All in all, The Jellyfish Coddle delivers a fun, colorful experience for readers.  Issue number 12 is up now, check it out!

Wednesday, March 7, 2007

Akimbo Comics

Akimbo is another comic I found through MySpace, and I've been pestering  creator B. Patrick to publish them in print form ever since.  Unlike most other web based comics, Akimbo is really a collection of independent stories; not unlike the pulp fiction and horror comics of the 50s.  You're not going to find that same cheesy story telling here though; Akimbo is an edgy, realistic, and sometimes harsh collection that easily engages the reader with it's introspective narratives and frankly honest dialogue.

While the subjects vary, the vast majority fall into the adult slice-of-life category.  While not often visually graphic, these are not comics for children.  Highly character driven, the complexities in plot are typically psychological rather than situational.  These are sensitive, personal, thought and emotion provoking stories.  Occasionally shocking, one never gets the feeling the creator glories in shock value for its own sake.  Often humorous, there is a biting wit that comes through both narrative and dialogue without the taint of undue bitterness left by lesser writers.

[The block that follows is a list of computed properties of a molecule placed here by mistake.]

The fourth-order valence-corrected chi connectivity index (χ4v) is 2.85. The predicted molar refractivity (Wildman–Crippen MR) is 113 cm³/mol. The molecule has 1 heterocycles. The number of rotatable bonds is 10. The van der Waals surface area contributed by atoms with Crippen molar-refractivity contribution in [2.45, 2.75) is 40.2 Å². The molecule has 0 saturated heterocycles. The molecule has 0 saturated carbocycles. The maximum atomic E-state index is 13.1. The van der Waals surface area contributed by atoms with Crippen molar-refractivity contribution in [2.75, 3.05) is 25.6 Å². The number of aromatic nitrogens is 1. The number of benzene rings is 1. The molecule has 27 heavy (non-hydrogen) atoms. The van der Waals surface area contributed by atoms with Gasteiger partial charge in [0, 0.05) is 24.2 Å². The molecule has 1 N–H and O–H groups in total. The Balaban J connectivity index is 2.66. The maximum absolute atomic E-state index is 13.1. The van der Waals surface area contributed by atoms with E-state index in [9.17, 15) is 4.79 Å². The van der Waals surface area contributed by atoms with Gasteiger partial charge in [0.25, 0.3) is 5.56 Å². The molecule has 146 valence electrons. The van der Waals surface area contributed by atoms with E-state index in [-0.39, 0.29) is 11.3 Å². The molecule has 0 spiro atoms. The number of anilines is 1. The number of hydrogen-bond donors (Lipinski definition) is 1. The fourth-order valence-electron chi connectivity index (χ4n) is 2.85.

The artwork, mostly black and white, is perfect for the genre.  Patrick's skillful portrayal of subtle emotion enhances the writing and never seems out of place.  If a character is smiling on the outside and smirking contemptuously on the inside you know without being told.  Some of the single shot comics in the Eat Shit and Die section are composed entirely of a single character's face and narrative, and even with that narrow of a scope, there is still a great deal of visual appeal.

The site itself is visually gorgeous, featuring several cover works and a graphic menu broken into two sections:  Comics - three longer, in progress works, and Shorties – shorter works, five out of seven of which are completed.  (Not including the previously mentioned "Eat Shit and Die" Shortie which is composed of single shot comics.)  The site is updated with new work each Tuesday and Thursday, and each update is tagged for easy navigation.  I absolutely recommend this one.